It wasn't long before the usual suspects began to show in the times. Tristan Gommendy (ASM) went 2nd, and there was a hope that he might just stay out of the scenery this time - he had failed to do so in all the preceding sessions and it was becoming faintly embarrassing now. Robert Doornbos (Team Ghinzani) was among the Macau rookies who had shown well on Thursday but he seemed to be stuck in 8th place whatever he did. Paolo Montin (Tom's) quite clearly felt he had something to prove and went 2nd, just not quite fast enough to displace Kousuke Matsuura (Prema Powerteam) who was hanging on to pole. Behind the top two were Yuji Ide (Arta- Signature-Elf), James Courtney (Carlin Motorsport), Heikki Kovalainen (Fortec Motorsport), Karthikeyan, Doornbos, Pla, and Bruce Jouanny (Promatecme International). The order soon changed again, however, as Hiranaka moved up to 4th and Montin snatched pole with a time of 2.15.464. Karthikeyan and Jouanny were both improving their times and were 9th and 10th when a welter of pit stops occurred. Curiously neither Courtney nor Kovalainen seemed able to improve their times, a problem that was also afflicting Doornbos and Matsuura. Kovalainen finally dug deep to find a time and shot up to 3rd, while Bremer was now 8th and had probably been forgiven by his team boss, John Booth. That was the signal for a whole load of improvements, with Fabio Carbone (Fortec Motorsport) briefly occupying that ever-popular 5th place just before Jouanny went 4th and then he lost another place as Gommendy decided he wanted to be 5th. This left Doornbos in 9th and Courtney in 10th. With less than 20 minutes left of the session Gommendy pitted for tyres, and went back out to see what he could do about Montin. Milos Pavlovic (Target Racing), meanwhile, was struggling and had slipped to 16th. Ide, who was also having trouble setting a better time, suddenly went 4th, but was pushed down by Carbone, while Richard Antinucci in the second Promatecme International car was 9th, a creditable performance from a rookie. With the time ticking down, Courtney, Robbie Kerr (Alan Docking Racing), Michael Ho (Team Carlin.Kolles) and Lei Kit Meng (Manor Motorsport) were still trying to improve on their Thursday times, and were failing. Gommendy, in contrast, was making the most of his nice new tyres and was up to 3rd, which was not as far ahead as he wanted to be, but at least he was progressing. Just as Karthikeyan hiked himself up to 5th Bremer blotted his copybook badly with a huge crash at R Bend. He arrived at the outside of the corner very sideways and was too late to get round, crashing into the barriers on the inside very hard and tearing off two wheels, as well as a wide selection of suspension components. Inevitably, this brought the red flags out and the session was brought to a temporary halt.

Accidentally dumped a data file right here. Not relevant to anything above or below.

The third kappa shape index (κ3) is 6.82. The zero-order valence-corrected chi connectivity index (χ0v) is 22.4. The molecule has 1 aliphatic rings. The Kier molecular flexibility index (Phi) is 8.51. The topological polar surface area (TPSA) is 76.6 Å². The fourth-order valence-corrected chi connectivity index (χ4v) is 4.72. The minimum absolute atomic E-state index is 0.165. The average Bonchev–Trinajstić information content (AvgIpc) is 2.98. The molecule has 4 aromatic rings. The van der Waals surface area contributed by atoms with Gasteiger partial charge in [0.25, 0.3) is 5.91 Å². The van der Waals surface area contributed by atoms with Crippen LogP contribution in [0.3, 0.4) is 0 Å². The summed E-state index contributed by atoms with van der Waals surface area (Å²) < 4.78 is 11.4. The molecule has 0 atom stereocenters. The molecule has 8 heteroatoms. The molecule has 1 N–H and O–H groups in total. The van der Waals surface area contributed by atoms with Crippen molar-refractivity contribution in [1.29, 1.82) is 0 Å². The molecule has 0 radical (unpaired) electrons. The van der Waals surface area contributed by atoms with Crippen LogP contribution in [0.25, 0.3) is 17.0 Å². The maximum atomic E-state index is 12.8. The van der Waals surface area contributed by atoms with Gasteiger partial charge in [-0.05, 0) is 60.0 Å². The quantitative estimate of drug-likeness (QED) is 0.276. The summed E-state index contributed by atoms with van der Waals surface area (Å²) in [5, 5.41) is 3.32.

The top ten was now Montin, Matsuura, Gommendy, Kovalainen, Karthikeyan, Carbone, Ide, Jouanny, Hiranaka and Antinucci. Next was Doornbos from Courtney, Bremer, Pla, Kerr, Kogure, Cesar Campanico (Prema Powerteam), Pavlovic, Renaud, Derlot (Arta-Signature-Elf) and Hiroki Yoshimoto (Now Motorsport). The final ten were Tatsuya Kataoka (Swiss Racing Team), Marcel Costa (Team Ghinzani), Vitantonio Liuzzi (Team Carlin.Kolles), Alan van der Merwe (Carlin Motorsport), Marchy Lee (Manor Motorsport), Cristiano Citron (Target Racing), Michael Ho (Team Carlin.Kolles), Sato, Lei and Jo Merszei (Alan Docking Racing).